|“Who has the primary responsibility and who is the first line of defense of your home and family? The obvious answer: you! You are better qualified than the government to evaluate your own personal situation. Your neighborhood, the level of crime in your area… and other variables must be considered and evaluated as you make decisions about your personal safety. You are in the best position to analyze your own situation and determine the safety tactics best for you, your home and your family.”…the true test of any security measure must be whether or not it gives the citizen a realistic choice of stopping an attack, home invasion or assault before the crime is committed and the damage is inflicted. The tactic doesn’t have to be 100% foolproof, but must have a good chance of stopping the crime… Physical barriers such as dead-bolt locks, fences and alarms can be effective in thwarting would-be burglars. Actual records, however, indicate that most people do not apply thhe rigid discipline necessary for thes measures to be truly effective. Every door and window must be religiously locked, alarm systems activated at all times and the garage door closed and locked every time…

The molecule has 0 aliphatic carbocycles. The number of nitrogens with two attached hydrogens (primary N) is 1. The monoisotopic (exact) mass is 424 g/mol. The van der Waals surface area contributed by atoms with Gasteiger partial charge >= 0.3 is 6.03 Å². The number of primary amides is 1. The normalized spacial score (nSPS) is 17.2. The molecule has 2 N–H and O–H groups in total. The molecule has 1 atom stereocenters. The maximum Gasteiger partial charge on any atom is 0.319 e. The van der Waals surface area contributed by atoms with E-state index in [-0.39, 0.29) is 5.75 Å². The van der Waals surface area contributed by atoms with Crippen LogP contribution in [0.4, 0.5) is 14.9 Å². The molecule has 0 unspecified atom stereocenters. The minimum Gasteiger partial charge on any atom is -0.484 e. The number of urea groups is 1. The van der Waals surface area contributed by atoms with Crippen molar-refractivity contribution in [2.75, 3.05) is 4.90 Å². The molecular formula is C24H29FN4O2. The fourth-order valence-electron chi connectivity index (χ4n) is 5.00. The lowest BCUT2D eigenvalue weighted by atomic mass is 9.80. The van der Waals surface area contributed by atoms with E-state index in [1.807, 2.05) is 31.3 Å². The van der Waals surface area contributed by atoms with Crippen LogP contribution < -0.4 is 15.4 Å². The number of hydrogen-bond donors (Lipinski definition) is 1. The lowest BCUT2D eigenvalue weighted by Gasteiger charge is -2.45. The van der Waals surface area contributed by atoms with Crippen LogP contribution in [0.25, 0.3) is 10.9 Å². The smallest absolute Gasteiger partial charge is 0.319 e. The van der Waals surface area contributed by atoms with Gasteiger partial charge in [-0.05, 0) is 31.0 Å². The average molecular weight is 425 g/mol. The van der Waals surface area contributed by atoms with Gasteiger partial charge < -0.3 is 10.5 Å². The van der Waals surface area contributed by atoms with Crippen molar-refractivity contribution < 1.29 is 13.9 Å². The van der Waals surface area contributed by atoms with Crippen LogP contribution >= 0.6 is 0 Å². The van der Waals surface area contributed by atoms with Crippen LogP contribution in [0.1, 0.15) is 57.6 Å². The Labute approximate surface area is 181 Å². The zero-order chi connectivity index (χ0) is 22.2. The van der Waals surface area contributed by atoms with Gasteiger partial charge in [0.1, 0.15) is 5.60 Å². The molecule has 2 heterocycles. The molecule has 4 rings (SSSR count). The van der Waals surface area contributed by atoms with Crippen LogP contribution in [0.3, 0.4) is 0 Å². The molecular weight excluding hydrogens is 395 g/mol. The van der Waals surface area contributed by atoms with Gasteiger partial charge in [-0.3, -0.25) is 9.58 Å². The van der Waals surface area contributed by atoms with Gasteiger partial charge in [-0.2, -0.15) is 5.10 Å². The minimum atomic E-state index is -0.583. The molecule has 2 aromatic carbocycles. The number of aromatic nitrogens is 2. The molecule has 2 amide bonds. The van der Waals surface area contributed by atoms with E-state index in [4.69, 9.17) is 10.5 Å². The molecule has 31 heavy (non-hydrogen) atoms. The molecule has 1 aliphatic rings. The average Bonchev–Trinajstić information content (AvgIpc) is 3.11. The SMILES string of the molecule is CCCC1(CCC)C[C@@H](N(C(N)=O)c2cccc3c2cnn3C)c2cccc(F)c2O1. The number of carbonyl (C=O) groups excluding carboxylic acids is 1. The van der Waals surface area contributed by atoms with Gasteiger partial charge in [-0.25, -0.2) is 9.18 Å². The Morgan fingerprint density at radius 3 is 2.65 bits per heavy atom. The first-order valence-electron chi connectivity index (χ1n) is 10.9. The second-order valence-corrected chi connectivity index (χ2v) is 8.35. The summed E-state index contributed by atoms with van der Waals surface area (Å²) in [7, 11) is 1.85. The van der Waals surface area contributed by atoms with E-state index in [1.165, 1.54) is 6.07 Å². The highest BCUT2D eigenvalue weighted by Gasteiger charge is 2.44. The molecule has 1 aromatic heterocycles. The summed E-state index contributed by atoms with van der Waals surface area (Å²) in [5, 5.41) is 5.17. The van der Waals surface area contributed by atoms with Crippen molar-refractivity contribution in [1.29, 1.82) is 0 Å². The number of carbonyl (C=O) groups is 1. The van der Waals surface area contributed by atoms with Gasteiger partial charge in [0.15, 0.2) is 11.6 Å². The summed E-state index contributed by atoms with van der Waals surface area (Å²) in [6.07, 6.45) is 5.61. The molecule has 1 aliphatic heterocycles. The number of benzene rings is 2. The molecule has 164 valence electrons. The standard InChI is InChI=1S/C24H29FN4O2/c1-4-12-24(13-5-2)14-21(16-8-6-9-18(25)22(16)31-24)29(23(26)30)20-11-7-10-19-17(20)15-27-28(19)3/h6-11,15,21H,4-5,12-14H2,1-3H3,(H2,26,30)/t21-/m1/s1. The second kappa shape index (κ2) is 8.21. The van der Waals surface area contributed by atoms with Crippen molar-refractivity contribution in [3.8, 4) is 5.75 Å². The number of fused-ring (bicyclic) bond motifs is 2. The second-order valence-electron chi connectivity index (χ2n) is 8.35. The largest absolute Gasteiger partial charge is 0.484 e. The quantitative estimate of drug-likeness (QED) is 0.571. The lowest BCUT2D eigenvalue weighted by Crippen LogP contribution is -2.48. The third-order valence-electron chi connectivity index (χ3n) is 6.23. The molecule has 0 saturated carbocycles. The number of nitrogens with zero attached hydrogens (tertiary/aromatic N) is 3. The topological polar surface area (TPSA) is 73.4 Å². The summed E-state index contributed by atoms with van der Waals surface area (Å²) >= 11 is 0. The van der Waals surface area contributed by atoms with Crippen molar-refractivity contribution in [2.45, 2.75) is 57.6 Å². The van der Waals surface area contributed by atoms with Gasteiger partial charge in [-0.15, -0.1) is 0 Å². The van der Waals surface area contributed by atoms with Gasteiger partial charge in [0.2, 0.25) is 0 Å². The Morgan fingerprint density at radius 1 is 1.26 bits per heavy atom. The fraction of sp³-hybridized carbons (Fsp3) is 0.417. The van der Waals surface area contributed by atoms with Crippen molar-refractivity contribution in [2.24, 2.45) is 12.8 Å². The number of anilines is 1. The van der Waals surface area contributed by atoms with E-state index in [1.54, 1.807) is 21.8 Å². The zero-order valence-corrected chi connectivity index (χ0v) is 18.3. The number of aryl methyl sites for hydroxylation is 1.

“[The] NRA does not presume to dictate to anyone what safety measures they should employ. We do know that, for millions of Americans, a firearm is a practical means that works. Owning a firearm available for personal protection requires significant thought, planning and responsibility. It should never be approached lightly. But the choice to own a firearm, to protect home and family, is a right that must always be respected and protected.”
Kayne Robinson, NRA President
|If you have problems handling larger handguns or higher caliber firearms, there are several options worth considering. Remember, though, this short list is one of options and not recommendations.
S&W;’s new 351PD 7 shot 10.5 oz. revolver.25 ACP
Avoid this caliber.
Why? Low stopping power.
Beretta’s Tomcat pistol w/tip up barrel
KelTec’s P32 pistol, the lightest 32.380 ACP
Beretta’s 86 Cheetah pistol w/tip up barrel
KelTec’s new P3-AT, the lightest 380
S&W;’s Sigma 380, their only gun in this caliber